On December 9, 2008, in a major victory for developers and their construction lenders across the nation, the U.S. Circuit Court of Appeals for the Eleventh District reversed the finding of the U.S. District Court for the Southern District of Florida (Pugliese v. Pukka Development, No.07-14040-COV-LYNCH, So. D. Fla., October 3, 2007).
In 1968, Congress enacted the Interstate Land Sales Full Disclosure Act, 15 U.S.C. 1701 et seq. ("ILSA"). The purpose of ILSA was to assure that a purchaser of certain types of real estate received sufficient disclosure and information in order to make informed decisions about purchasing the property. ILSA requires that sellers or lessees of lots1 using interstate commerce or the mail system register their projects with the U.S. Department of Housing and Urban Development ("HUD"), unless the sale or lease is exempt from registration under ILSA. ILSA also regulates sales practices. Violations of ILSA can result in claims for damages and rescission of contract by purchasers.
A registration exemption commonly relied upon by developers and sellers under 15 U.S.C. 1702(b)(1) provides an exemption for "the sale or lease of lots in a subdivision containing fewer than one hundred lots . . ."2 (the "99 Lot Exemption"). Unfortunately, for developers and their construction lenders, courts in the Pukka case and two other cases3 had construed 15 U.S.C. 1703(d) so as to make thousands of sales contracts relying upon the 99 Lot Exemption subject to rescission. Specifically, 15 U.S.C. 1703(d) requires contracts for the sale or lease of lots to meet certain requirements, including limiting the amount of the deposit that is nonrefundable to 15 percent of the purchase price, and providing purchasers with a 20-day right to cure defaults under a purchase contract. However, traditionally, developers and HUD had interpreted the requirements of 15 U.S.C. 1703(d) to apply only in those cases where the sale or lease of lots was registered under ILSA.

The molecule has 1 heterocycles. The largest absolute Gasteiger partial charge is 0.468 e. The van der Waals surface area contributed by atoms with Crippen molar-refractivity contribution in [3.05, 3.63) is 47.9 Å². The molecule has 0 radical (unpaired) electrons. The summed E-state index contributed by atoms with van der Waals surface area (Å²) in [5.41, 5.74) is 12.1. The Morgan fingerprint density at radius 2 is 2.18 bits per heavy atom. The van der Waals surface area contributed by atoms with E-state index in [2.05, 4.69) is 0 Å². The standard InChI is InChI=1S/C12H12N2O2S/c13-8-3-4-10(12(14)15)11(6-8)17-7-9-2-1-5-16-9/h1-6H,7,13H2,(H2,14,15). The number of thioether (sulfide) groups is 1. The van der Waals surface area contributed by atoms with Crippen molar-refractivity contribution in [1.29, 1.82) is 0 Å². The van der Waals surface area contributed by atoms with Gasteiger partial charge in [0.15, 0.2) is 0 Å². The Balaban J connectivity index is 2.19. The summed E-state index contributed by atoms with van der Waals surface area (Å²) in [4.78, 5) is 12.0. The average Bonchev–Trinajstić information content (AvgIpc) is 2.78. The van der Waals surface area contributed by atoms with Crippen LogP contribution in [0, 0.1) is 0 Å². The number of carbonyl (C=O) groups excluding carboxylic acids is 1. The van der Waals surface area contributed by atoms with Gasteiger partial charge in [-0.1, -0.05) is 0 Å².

Nonetheless, in 2007 and 2008, the courts in the Pukka, Meridian and Trotta cases ruled that the requirements of 15 U.S.C. 1703(d) also applied to contracts relying upon the 99 Lot Exemption. These rulings subjected thousands, if not tens of thousands of contracts, across the country to rescission claims and heightened the concerns of developers and construction lenders already facing an increasingly difficult market. Now, by virtue of yesterday's decision, the rulings in Pukka, Meridian and Trotta have been reversed. For the moment, purchase contracts relying on the 99 Lot Exemption should not be subject to rescission based on claims arising under 15 U.S.C. 1703(d). The court's ruling, however, does not address other recent cases pertaining to other exemptions from registration.